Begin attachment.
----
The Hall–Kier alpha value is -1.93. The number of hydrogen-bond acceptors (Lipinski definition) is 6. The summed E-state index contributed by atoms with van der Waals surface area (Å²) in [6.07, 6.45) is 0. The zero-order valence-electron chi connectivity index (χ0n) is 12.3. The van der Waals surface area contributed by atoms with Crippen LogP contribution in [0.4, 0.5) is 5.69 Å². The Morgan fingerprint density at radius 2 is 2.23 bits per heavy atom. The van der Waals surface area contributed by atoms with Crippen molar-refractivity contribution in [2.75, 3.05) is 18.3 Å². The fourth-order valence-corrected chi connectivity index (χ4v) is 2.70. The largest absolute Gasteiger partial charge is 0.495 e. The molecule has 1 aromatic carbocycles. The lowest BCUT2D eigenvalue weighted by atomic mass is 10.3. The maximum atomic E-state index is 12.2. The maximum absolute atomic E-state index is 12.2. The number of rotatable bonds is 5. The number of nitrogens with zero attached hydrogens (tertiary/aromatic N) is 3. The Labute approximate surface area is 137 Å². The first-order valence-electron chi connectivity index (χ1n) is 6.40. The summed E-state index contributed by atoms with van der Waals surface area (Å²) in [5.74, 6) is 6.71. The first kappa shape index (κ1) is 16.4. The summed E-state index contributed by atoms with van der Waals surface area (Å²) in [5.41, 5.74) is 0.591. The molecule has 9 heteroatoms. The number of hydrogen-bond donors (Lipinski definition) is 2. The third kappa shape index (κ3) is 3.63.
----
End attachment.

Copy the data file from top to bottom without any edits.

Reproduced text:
The Hall–Kier alpha value is -1.93. The number of hydrogen-bond acceptors (Lipinski definition) is 6. The summed E-state index contributed by atoms with van der Waals surface area (Å²) in [6.07, 6.45) is 0. The zero-order valence-electron chi connectivity index (χ0n) is 12.3. The van der Waals surface area contributed by atoms with Crippen LogP contribution in [0.4, 0.5) is 5.69 Å². The Morgan fingerprint density at radius 2 is 2.23 bits per heavy atom. The van der Waals surface area contributed by atoms with Crippen molar-refractivity contribution in [2.75, 3.05) is 18.3 Å². The fourth-order valence-corrected chi connectivity index (χ4v) is 2.70. The largest absolute Gasteiger partial charge is 0.495 e. The molecule has 1 aromatic carbocycles. The lowest BCUT2D eigenvalue weighted by atomic mass is 10.3. The maximum atomic E-state index is 12.2. The maximum absolute atomic E-state index is 12.2. The number of rotatable bonds is 5. The number of nitrogens with zero attached hydrogens (tertiary/aromatic N) is 3. The Labute approximate surface area is 137 Å². The first-order valence-electron chi connectivity index (χ1n) is 6.40. The summed E-state index contributed by atoms with van der Waals surface area (Å²) in [5.74, 6) is 6.71. The first kappa shape index (κ1) is 16.4. The summed E-state index contributed by atoms with van der Waals surface area (Å²) in [5.41, 5.74) is 0.591. The molecule has 9 heteroatoms. The number of hydrogen-bond donors (Lipinski definition) is 2. The third kappa shape index (κ3) is 3.63.